Leases  ·  Office

French Engineering Firm Moving NYC Offices to 55 Broad Street


A Paris-based engineering and consulting firm, SYSTRA, inked a deal to move its New York City offices from the Garment District to the Financial District, Commercial Observer has learned.

SYSTRA signed a 10-year lease for 14,295 square feet on part of the fifth floor of the Rudin family’s 55 Broad Street between Beaver Street and Exchange Place, according to the landlord. Asking rents in the 30-story building are $52 per square foot.

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The firm’s NYC offices are currently at 520 Eighth Avenue and it plans to move to its new digs in the spring. 

The French company has designed the Dubai Metro system and is the project manager for the Metropolitan Transportation Authority’s long-delayed $12 billion East Side Access project to build train tunnels under the East River that will connect the Long Island Rail Road in Queens to Grand Central Terminal

SavillsLance Leighton, Evan Margolin and Charles Goldman brokered the deal for SYSTRA while Kevin Daly of Rudin Management Company, the operating arm of the Rudin family, handled it in-house for the landlord. The Savills brokers did not immediately respond to a request for comment through a spokeswoman.

Aside from the SYSTRA deal, the Rudin family also announced it recently inked 10-year leases with law firm Schpoont & Cavallo and nonprofit Squash and Education Alliance (S.E.A.)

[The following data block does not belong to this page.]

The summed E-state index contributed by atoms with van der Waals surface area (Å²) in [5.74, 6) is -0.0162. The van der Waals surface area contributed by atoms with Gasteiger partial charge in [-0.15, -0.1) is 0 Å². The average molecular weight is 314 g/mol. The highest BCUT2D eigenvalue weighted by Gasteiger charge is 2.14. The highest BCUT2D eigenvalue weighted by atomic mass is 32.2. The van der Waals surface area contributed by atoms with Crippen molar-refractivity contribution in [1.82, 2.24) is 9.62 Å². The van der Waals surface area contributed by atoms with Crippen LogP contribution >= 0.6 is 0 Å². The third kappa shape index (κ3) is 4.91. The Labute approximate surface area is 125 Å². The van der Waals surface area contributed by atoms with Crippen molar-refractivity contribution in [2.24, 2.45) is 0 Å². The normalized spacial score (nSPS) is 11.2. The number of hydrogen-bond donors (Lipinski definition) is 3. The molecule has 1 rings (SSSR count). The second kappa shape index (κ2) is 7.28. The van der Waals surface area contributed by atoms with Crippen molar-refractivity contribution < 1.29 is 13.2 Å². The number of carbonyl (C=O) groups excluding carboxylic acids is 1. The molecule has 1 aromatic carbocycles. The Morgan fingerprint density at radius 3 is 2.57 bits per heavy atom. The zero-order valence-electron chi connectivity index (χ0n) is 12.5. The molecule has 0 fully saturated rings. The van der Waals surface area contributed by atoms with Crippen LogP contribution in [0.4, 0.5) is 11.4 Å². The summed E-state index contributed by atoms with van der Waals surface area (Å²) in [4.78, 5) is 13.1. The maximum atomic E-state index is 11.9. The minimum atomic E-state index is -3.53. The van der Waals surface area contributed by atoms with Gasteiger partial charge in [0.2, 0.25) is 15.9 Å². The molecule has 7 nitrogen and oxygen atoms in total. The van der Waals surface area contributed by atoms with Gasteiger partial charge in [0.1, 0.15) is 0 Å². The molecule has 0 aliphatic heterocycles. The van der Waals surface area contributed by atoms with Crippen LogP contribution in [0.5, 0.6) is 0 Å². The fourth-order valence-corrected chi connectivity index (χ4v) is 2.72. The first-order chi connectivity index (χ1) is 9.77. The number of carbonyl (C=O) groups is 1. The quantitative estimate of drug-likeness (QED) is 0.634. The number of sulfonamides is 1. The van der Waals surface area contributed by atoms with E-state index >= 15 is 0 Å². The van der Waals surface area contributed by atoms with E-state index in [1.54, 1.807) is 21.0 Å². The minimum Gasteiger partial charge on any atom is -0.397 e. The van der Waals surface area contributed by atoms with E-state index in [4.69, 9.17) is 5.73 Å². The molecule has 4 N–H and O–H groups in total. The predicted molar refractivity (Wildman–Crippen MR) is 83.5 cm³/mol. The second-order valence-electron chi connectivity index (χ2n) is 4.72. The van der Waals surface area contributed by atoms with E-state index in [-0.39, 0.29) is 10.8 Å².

Schpoont & Cavallo took 3,672 square feet on part of the 18th floor of the building and plans to move from 101 Greenwich Street in the spring. S.E.A. nabbed 1,612 square feet for a pre-built suite on the 14th floor and moved in November 2019, according to the landlord.

Daly represented the landlord in both deals while Park Avenue International PartnersMichael Hennessy handled it for Schpoont & Cavallo and Peter Cipriano of Savills brokered it for S.E.A.

“SEA was coming out of an old and tired shared space sublease in the Garment District,” Cipriano said in a statement. “The new office at 55 Broad Street was perfect for them because it was their own dedicated unit, it had great natural lighting and views and it was a significant upgrade in quality — all at a bargain price.”

Rudin built 55 Broad Street in the early 1960s and last year finished a renovation of the property’s lobby that added new turnstiles, seating, a reception desk and terrazzo floors.

“The tremendous interest and uptick in leasing volume at 55 Broad Street is a key example of the strength of the Lower Manhattan office market, which ended 2019 on a high note and had one of its best quarters to date,” Michael Rudin, a senior vice president at Rudin Management Company, said in a statement. “Over the years, we’ve made significant investments in the building, and the renovations have been extremely well-received in the marketplace.”